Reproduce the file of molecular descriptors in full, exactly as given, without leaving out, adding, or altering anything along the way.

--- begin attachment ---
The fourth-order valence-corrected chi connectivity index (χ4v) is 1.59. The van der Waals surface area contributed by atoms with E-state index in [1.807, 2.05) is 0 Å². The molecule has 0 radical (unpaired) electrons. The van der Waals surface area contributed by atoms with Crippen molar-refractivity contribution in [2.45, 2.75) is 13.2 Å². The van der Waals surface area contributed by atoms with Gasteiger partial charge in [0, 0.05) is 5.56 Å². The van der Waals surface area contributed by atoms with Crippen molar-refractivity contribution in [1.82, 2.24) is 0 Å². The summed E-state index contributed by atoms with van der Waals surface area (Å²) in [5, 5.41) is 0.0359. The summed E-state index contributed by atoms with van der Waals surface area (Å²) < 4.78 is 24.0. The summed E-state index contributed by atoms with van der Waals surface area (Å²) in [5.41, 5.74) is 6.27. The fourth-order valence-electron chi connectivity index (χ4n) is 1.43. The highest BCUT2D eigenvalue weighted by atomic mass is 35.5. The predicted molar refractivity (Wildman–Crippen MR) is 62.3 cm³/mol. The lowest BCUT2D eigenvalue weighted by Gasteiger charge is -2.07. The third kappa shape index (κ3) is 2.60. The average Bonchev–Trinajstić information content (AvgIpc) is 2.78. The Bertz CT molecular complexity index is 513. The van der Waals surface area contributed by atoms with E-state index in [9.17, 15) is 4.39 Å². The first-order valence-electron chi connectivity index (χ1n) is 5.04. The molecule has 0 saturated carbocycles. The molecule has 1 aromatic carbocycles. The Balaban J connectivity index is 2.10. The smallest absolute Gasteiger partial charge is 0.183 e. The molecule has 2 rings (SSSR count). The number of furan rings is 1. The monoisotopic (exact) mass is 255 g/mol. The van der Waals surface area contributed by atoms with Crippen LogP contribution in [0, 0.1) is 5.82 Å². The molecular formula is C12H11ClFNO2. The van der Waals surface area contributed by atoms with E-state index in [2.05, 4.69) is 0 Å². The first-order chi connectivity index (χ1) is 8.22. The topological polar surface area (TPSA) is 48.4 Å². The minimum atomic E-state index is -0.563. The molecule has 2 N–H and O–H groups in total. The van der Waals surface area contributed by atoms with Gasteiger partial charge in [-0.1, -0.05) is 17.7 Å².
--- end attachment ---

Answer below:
The fourth-order valence-corrected chi connectivity index (χ4v) is 1.59. The van der Waals surface area contributed by atoms with E-state index in [1.807, 2.05) is 0 Å². The molecule has 0 radical (unpaired) electrons. The van der Waals surface area contributed by atoms with Crippen molar-refractivity contribution in [2.45, 2.75) is 13.2 Å². The van der Waals surface area contributed by atoms with Gasteiger partial charge in [0, 0.05) is 5.56 Å². The van der Waals surface area contributed by atoms with Crippen molar-refractivity contribution in [1.82, 2.24) is 0 Å². The summed E-state index contributed by atoms with van der Waals surface area (Å²) in [5, 5.41) is 0.0359. The summed E-state index contributed by atoms with van der Waals surface area (Å²) < 4.78 is 24.0. The summed E-state index contributed by atoms with van der Waals surface area (Å²) in [5.41, 5.74) is 6.27. The fourth-order valence-electron chi connectivity index (χ4n) is 1.43. The highest BCUT2D eigenvalue weighted by atomic mass is 35.5. The predicted molar refractivity (Wildman–Crippen MR) is 62.3 cm³/mol. The lowest BCUT2D eigenvalue weighted by Gasteiger charge is -2.07. The third kappa shape index (κ3) is 2.60. The average Bonchev–Trinajstić information content (AvgIpc) is 2.78. The Bertz CT molecular complexity index is 513. The van der Waals surface area contributed by atoms with E-state index in [9.17, 15) is 4.39 Å². The first-order valence-electron chi connectivity index (χ1n) is 5.04. The molecule has 0 saturated carbocycles. The molecule has 1 aromatic carbocycles. The Balaban J connectivity index is 2.10. The smallest absolute Gasteiger partial charge is 0.183 e. The molecule has 2 rings (SSSR count). The number of furan rings is 1. The monoisotopic (exact) mass is 255 g/mol. The van der Waals surface area contributed by atoms with Crippen LogP contribution in [0, 0.1) is 5.82 Å². The molecular formula is C12H11ClFNO2. The van der Waals surface area contributed by atoms with E-state index in [2.05, 4.69) is 0 Å². The first-order chi connectivity index (χ1) is 8.22. The topological polar surface area (TPSA) is 48.4 Å². The minimum atomic E-state index is -0.563. The molecule has 2 N–H and O–H groups in total. The van der Waals surface area contributed by atoms with Gasteiger partial charge in [-0.1, -0.05) is 17.7 Å².